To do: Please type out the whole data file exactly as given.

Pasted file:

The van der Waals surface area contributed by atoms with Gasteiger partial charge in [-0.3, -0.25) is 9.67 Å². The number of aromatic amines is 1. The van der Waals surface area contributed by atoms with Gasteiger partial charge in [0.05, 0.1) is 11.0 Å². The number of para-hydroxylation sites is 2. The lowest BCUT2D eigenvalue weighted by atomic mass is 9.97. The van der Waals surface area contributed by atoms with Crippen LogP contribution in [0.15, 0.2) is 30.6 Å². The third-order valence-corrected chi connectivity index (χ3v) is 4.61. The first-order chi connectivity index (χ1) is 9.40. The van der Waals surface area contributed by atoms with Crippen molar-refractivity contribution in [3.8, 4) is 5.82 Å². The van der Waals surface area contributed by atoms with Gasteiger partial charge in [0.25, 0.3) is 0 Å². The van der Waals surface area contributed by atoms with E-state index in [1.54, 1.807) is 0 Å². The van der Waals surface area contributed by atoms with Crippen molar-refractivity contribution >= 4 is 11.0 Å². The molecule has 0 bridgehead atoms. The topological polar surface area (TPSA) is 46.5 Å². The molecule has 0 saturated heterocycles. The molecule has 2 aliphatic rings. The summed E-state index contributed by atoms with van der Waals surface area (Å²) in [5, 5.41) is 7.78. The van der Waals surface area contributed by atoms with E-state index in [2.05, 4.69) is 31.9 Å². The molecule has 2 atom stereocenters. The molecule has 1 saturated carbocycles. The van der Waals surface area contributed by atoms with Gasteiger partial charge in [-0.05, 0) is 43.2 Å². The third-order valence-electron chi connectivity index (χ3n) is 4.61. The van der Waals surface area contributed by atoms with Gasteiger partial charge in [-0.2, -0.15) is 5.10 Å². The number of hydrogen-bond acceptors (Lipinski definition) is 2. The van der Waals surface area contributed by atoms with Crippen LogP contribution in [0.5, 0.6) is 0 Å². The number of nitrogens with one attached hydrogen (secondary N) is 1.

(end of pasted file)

The van der Waals surface area contributed by atoms with Gasteiger partial charge in [-0.3, -0.25) is 9.67 Å². The number of aromatic amines is 1. The van der Waals surface area contributed by atoms with Gasteiger partial charge in [0.05, 0.1) is 11.0 Å². The number of para-hydroxylation sites is 2. The lowest BCUT2D eigenvalue weighted by atomic mass is 9.97. The van der Waals surface area contributed by atoms with Crippen LogP contribution in [0.15, 0.2) is 30.6 Å². The third-order valence-corrected chi connectivity index (χ3v) is 4.61. The first-order chi connectivity index (χ1) is 9.40. The van der Waals surface area contributed by atoms with Crippen molar-refractivity contribution in [3.8, 4) is 5.82 Å². The van der Waals surface area contributed by atoms with Gasteiger partial charge in [0.25, 0.3) is 0 Å². The van der Waals surface area contributed by atoms with E-state index in [1.54, 1.807) is 0 Å². The van der Waals surface area contributed by atoms with Crippen molar-refractivity contribution >= 4 is 11.0 Å². The molecule has 0 bridgehead atoms. The topological polar surface area (TPSA) is 46.5 Å². The molecule has 0 saturated heterocycles. The molecule has 2 aliphatic rings. The summed E-state index contributed by atoms with van der Waals surface area (Å²) in [5, 5.41) is 7.78. The van der Waals surface area contributed by atoms with E-state index in [2.05, 4.69) is 31.9 Å². The molecule has 2 atom stereocenters. The molecule has 1 saturated carbocycles. The van der Waals surface area contributed by atoms with Gasteiger partial charge in [-0.05, 0) is 43.2 Å². The third-order valence-electron chi connectivity index (χ3n) is 4.61. The van der Waals surface area contributed by atoms with Gasteiger partial charge in [-0.2, -0.15) is 5.10 Å². The number of hydrogen-bond acceptors (Lipinski definition) is 2. The van der Waals surface area contributed by atoms with Crippen LogP contribution in [0.5, 0.6) is 0 Å². The number of nitrogens with one attached hydrogen (secondary N) is 1.